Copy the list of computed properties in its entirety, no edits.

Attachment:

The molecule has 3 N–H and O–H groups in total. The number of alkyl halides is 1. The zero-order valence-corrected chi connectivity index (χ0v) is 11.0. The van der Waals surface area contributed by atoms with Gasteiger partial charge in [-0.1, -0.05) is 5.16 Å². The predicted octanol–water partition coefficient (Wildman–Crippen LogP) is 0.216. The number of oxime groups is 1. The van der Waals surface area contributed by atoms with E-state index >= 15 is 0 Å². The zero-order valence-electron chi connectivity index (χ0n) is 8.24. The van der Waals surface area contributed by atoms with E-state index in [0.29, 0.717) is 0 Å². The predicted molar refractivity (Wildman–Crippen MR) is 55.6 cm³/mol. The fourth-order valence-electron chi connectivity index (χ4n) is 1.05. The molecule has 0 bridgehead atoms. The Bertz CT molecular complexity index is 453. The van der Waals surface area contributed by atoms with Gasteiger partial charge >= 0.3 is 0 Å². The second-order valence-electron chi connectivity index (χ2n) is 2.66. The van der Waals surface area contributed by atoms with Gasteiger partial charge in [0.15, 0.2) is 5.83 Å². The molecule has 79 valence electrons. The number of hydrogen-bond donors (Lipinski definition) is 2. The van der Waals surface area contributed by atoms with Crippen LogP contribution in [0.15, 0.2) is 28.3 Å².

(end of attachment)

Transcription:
The molecule has 3 N–H and O–H groups in total. The number of alkyl halides is 1. The zero-order valence-corrected chi connectivity index (χ0v) is 11.0. The van der Waals surface area contributed by atoms with Gasteiger partial charge in [-0.1, -0.05) is 5.16 Å². The predicted octanol–water partition coefficient (Wildman–Crippen LogP) is 0.216. The number of oxime groups is 1. The van der Waals surface area contributed by atoms with E-state index >= 15 is 0 Å². The zero-order valence-electron chi connectivity index (χ0n) is 8.24. The van der Waals surface area contributed by atoms with E-state index in [0.29, 0.717) is 0 Å². The predicted molar refractivity (Wildman–Crippen MR) is 55.6 cm³/mol. The fourth-order valence-electron chi connectivity index (χ4n) is 1.05. The molecule has 0 bridgehead atoms. The Bertz CT molecular complexity index is 453. The van der Waals surface area contributed by atoms with Gasteiger partial charge >= 0.3 is 0 Å². The second-order valence-electron chi connectivity index (χ2n) is 2.66. The van der Waals surface area contributed by atoms with Gasteiger partial charge in [0.15, 0.2) is 5.83 Å². The molecule has 79 valence electrons. The number of hydrogen-bond donors (Lipinski definition) is 2. The van der Waals surface area contributed by atoms with Crippen LogP contribution in [0.15, 0.2) is 28.3 Å².